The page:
We swept over the ocean and islands settled outside the shoreline, and moments later hit the runway. We were in Brisbane. It still didn’t feel real no matter how many times we said it. We picked up our luggage and loaded it onto the coach wide eyed and ecstatic to see what this city had to offer.

Brisbane, Australia

Our first stop in Brisbane was the Mount Coot-tha lookout. We hopped off the bus and headed up the walkway to see what we had in store. As we approached the top of the staircase, I was caught dead in my tracks. Speechless. Miles of beautiful scenery and the Brisbane skyline painted the picture perfect image of everything I had ever dreamed of seeing. We all gathered around in awe of the sheer beauty and intensity of the view of the city we were about to be residents of for the next few days.

We took countless pictures and shared many smiles on top of Mount Coot-tha. Then, we headed back to the bus and made our way to the city to check in to our accommodations. We were each greeted with the keys to our own suite style apartment, which consisted of two bedrooms, two bathrooms, a full kitchen, a washer and dryer, and of course a huge balcony overlooking the city. Just when I thought Sydney couldn’t be beat, the charming culture and allurement of Brisbane pushed its way into my heart. I can’t wait to see what these next few days have in store.

Mount Coot-tha lookout, AU

Hello Brisbane!

Brisbane, Australia

June 13, 2015

Ian McMillan

Ian McMillan, Finance, Junior, Greenville, NC

We arrived on the 13th of June and so far I can definitely say that I like Brisbane more than I liked Sydney.  After taking some time to explore the city and walk around on our first day here, it was clear that the people here are much more amicable and welcoming.  The atmosphere is less rushed and intense than Sydney, a quality that I find to be much more desirable.  The weather has been a bit dreary, but I have not let this get in the way of taking advantage of being in this new city with so much to explore.  Instead of heading south to the gold coast, I chose to stick around Brisbane to see what the city had to offer, and to get a better idea of what it was like to live here without being in a large group.  I had a very nice time walking around Brisbane, especially on Queen street, which is not really a street but more of a large walkway for pedestrians that is lined with shops and restaurants.  After exploring that area, I made my way back past our apartment building along Albert street to the beautiful botanical gardens, which is like a large public park with many types of plants and wildlife.  The gardens were absolutely beautiful and definitely worth the walk, it was really cool to see all the different flora and fauna that cover Australia.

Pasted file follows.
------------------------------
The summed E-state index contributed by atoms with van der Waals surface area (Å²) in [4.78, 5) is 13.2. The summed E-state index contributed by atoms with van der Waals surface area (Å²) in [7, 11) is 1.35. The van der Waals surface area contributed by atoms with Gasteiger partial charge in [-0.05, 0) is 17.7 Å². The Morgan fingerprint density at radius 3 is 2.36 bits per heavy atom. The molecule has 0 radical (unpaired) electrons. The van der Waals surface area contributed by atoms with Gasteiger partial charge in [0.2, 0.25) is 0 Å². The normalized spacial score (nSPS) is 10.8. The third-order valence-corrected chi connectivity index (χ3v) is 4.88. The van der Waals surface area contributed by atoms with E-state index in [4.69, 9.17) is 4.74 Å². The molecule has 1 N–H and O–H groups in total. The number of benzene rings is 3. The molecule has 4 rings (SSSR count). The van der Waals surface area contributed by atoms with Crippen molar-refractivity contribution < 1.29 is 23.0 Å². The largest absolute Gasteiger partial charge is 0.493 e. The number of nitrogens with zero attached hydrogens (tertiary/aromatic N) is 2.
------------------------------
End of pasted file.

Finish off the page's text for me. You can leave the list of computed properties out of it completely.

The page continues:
Botanica Gardens, Australia

I also walked through the campus of the Queensland University of Technology, which was very interesting as well.  It was cool to see the campus of a university here in Australia compared to the United States.  After I was done roaming around the city, I met up with a local girl I met the night before to get some dinner and we chatted about Brisbane and Australia in general and how it compares to the U.S.  It was really nice to be able to explore the city and interact with the locals by myself and really get a feel for what it is like to live here in Brisbane.  Overall, I have really enjoyed my time here in Brisbane so far and I’m sure the remainder of my time here is going to be equally enjoyable!

Goodbye Sydney!

Sydney, Australia

June 13, 2015

Kayla Polny

Kayla Polny, Business Management, South Pines, NC

For our COB Study Abroad trip in Australia, Sydney was our first city to visit. My favorite part about Sydney was when a couple of other students and I climbed the Sydney Bridge. We all chose to do our climb at night; and the view was amazing! It took us a total of three and a half hours to climb it, including the tutorial and going over the safety instructions beforehand.  Another nice part of Sydney that I liked was going to the Darling Harbor at night and looking at the view of the city. When we were in Sydney, we also visited the Reserve Bank and listened to presentations about their currency. The Australian currency (also called Notes) are colorful and made from plastic; so it is difficult to copy.

Sydney Bridge Climb

Caroline Johnson, Kayla Polny, Maggie Wilfong, Ashley Montaquila, and Danielle Staub

When we left Sydney early Saturday morning, we arrived to a different section of Sydney’s airport since it was a group domestic flight. Checking in our bags was a lot easier than airports in the United States. All we did was lay our bags in two rows so that the Check In attendant can weigh and place tags on them. All of our baggage received a blue tag titled “Group” so that it was easier for the workers to distinguish our bags. After that was finished, we went through security, which was also a lot easier than the U.S. For security, we only had to place our carry on bags into the table for them to be scanned and walked through a metal detector. In Sydney, you were allowed to take on liquids through security, where in the U.S. you can’t. The flight to Brisbane was short, only lasting an hour or so. When we were about to land, the best part about the flight was that there was a rainbow in the sky that mostly everyone got to see. It was nice looking over the water and how blue it was from above. I was a little sad to be leaving Sydney, but I was also very excited to get to see Brisbane!

Australian Parliament House, Canberra

Canberra, Australia